Skip to main content

News release: Shell announces 54% increase in profits to €21.8 billion

News release -Issued by Shell to Sea - Thursday, February 2nd, 2012

-- Company enjoyed €12.7 million tax credit in Ireland in 2011--

Shell today announced profits of €21.8 billion for 2011, which represents a 54% increase on the €14.1 billion they made in 2010. Despite the global slowdown, increased oil prices are given as the reason for Shell's increased profits.[1] 

However, despite the massive profits being made by Shell, the Irish Government continues to give millions of tax credits every year to Shell. In 2011, Shell received €12.7million in tax credits and has already received over €100 million in total in relation to the Corrib Gas project [2]. In 1987, then Minister for Energy Ray Burke introduced a 100% tax write-off against all exploration and development costs, which so far for the Corrib Gas project is estimated at €2.35 billion [3]. 

Shell to Sea spokesperson Maura Harrington said: “It is absolutely immoral, that as Shell continue to announce obscene profits, that the current oil and gas terms are allowed to remain. Shell's only argument for Corrib, is that it will give Ireland 'security of supply'. However, this requires that Ireland bids against buyers in other countries and pay the full international rate. If the international price of gas were to double over the next decade, then the price that Irish consumers pay for gas will double. In the current economic situation, the Irish State will be forced to borrow money to buy back gas that was given to Shell for free.”[4]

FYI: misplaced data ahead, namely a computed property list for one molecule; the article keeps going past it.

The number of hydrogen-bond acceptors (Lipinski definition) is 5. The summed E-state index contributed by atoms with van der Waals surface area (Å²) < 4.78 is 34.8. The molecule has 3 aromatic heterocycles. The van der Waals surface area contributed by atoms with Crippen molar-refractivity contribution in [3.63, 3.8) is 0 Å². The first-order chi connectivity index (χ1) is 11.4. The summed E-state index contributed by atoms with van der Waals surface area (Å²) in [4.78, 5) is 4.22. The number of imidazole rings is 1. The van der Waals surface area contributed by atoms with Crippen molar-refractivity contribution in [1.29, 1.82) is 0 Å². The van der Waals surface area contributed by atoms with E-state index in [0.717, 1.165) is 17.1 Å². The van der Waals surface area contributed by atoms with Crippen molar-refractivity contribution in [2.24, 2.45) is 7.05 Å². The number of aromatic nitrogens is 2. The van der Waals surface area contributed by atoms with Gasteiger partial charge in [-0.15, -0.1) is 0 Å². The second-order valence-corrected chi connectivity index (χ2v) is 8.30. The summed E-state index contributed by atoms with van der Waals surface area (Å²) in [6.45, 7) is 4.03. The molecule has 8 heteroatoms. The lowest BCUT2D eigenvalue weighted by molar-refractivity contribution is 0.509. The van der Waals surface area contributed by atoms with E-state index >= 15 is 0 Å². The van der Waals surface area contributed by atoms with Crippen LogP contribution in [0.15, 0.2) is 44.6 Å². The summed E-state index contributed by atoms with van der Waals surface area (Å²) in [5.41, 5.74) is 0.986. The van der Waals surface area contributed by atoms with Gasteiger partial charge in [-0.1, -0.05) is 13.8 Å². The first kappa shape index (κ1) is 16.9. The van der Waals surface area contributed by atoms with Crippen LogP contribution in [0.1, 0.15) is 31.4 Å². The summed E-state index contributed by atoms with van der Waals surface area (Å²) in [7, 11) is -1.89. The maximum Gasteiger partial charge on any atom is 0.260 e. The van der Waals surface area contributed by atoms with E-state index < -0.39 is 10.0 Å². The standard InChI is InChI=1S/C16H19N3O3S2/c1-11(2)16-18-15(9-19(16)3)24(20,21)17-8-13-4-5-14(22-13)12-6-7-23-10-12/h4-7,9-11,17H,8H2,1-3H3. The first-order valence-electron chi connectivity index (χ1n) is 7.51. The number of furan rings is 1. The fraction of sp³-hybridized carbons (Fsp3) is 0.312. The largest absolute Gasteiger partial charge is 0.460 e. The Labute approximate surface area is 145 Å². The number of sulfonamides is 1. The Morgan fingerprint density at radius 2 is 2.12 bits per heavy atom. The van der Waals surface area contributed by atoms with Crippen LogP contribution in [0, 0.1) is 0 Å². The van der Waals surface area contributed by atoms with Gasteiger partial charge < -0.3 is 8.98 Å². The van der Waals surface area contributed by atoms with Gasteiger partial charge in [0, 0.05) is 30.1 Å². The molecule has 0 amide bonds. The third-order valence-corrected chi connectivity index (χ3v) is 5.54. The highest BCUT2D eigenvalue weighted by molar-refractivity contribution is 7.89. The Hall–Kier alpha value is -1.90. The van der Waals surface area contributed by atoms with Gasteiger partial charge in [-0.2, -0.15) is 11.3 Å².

She continued “The race to plunder Ireland's oil and gas is now well under-way, as can be seen in both Dalkey and with the proposed fracking in Leitrim and Fermanagh. It is time for people to realise that thanks to Ray Burke and Bertie Ahern, it doesn't matter where the oil companies find the oil and gas, we don't own it. The present Fine Gael/Labour is continuing on with this giveaway and have handed out more licences this year."

In a July 2011 report, the Commission for Energy Regulation warned that when gas from Corrib comes ashore, it was “very likely” to lead to an increase in the price of gas for Irish consumers. [5]


[1] Shell profits up 54% on firm oil prices - Terry MacAlister - The Guardian

[2] Final cost of Corrib Gas project set to be close to €3 billion – Gordon Deegan – Irish Times

[3] Shell puts extra €90m into Irish subsidiary – Gordon Deegan – Irish Times

[4] Just how bad is Ireland's Oil and Gas deal – Shell to Sea

[5] Corrib gas could push up prices – ‘Sunday Business Post’


Maura Harrington                       
Terence Conway               !/ShellToSea

The Shell to Sea Campaign has three main aims:

1) That any exploitation of the Corrib gas field be done in a safe way that will not expose the local community in Erris to unnecessary health, safety and environmental risks.

2) To renegotiate the terms of the Great Oil and Gas Giveaway, which sees Ireland’s 10 billion barrels of oil equivalent* off the West Coast go directly to the oil companies, with the Irish State retaining a 0% share, no energy security of supply and only 25% tax on profits against which all costs can be deducted.

3) To seek justice for the human rights abuses suffered by Shell to Sea campaigners due to their opposition to Shell’s proposed inland refinery.
*This figure is based on the estimate, issued by the Department of Communications, Energy & Natural Resources (DCENR) in 2006, that the amount of recoverable oil and gas in the Rockall and Porcupine basins, off Ireland’s west coast, is 10 BBOE (billion barrels of oil equivalent). Based on the average price of a barrel of oil for 2010 of $79, this works out at $790 billion, or €580 billion. This does not take account of further oil and gas reserves off Ireland’s south & east coasts or inland. The total volume of oil and gas which rightfully belongs to Ireland could be significantly higher. Also, as the global price of oil rises in the coming years, the value of these Irish natural resources will rise further.